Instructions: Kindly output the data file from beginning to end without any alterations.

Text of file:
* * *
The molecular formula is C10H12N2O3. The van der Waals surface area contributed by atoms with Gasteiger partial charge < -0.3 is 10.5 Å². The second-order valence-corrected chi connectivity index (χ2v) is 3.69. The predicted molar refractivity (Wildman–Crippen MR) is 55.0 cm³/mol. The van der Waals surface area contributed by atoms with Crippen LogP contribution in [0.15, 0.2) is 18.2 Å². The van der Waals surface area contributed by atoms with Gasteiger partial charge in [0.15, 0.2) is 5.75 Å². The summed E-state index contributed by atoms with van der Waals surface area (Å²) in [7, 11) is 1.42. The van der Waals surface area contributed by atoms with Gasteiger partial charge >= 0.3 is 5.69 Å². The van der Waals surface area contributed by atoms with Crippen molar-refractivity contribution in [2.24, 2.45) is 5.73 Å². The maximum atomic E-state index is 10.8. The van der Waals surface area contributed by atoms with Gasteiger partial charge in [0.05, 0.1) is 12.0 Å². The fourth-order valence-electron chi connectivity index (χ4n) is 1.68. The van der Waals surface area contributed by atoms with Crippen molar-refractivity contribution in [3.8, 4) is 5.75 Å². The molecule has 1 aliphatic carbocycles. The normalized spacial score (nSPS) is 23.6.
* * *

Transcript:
The molecular formula is C10H12N2O3. The van der Waals surface area contributed by atoms with Gasteiger partial charge < -0.3 is 10.5 Å². The second-order valence-corrected chi connectivity index (χ2v) is 3.69. The predicted molar refractivity (Wildman–Crippen MR) is 55.0 cm³/mol. The van der Waals surface area contributed by atoms with Crippen LogP contribution in [0.15, 0.2) is 18.2 Å². The van der Waals surface area contributed by atoms with Gasteiger partial charge in [0.15, 0.2) is 5.75 Å². The summed E-state index contributed by atoms with van der Waals surface area (Å²) in [7, 11) is 1.42. The van der Waals surface area contributed by atoms with Gasteiger partial charge >= 0.3 is 5.69 Å². The van der Waals surface area contributed by atoms with Crippen molar-refractivity contribution in [2.24, 2.45) is 5.73 Å². The maximum atomic E-state index is 10.8. The van der Waals surface area contributed by atoms with Gasteiger partial charge in [0.05, 0.1) is 12.0 Å². The fourth-order valence-electron chi connectivity index (χ4n) is 1.68. The van der Waals surface area contributed by atoms with Crippen molar-refractivity contribution in [3.8, 4) is 5.75 Å². The molecule has 1 aliphatic carbocycles. The normalized spacial score (nSPS) is 23.6.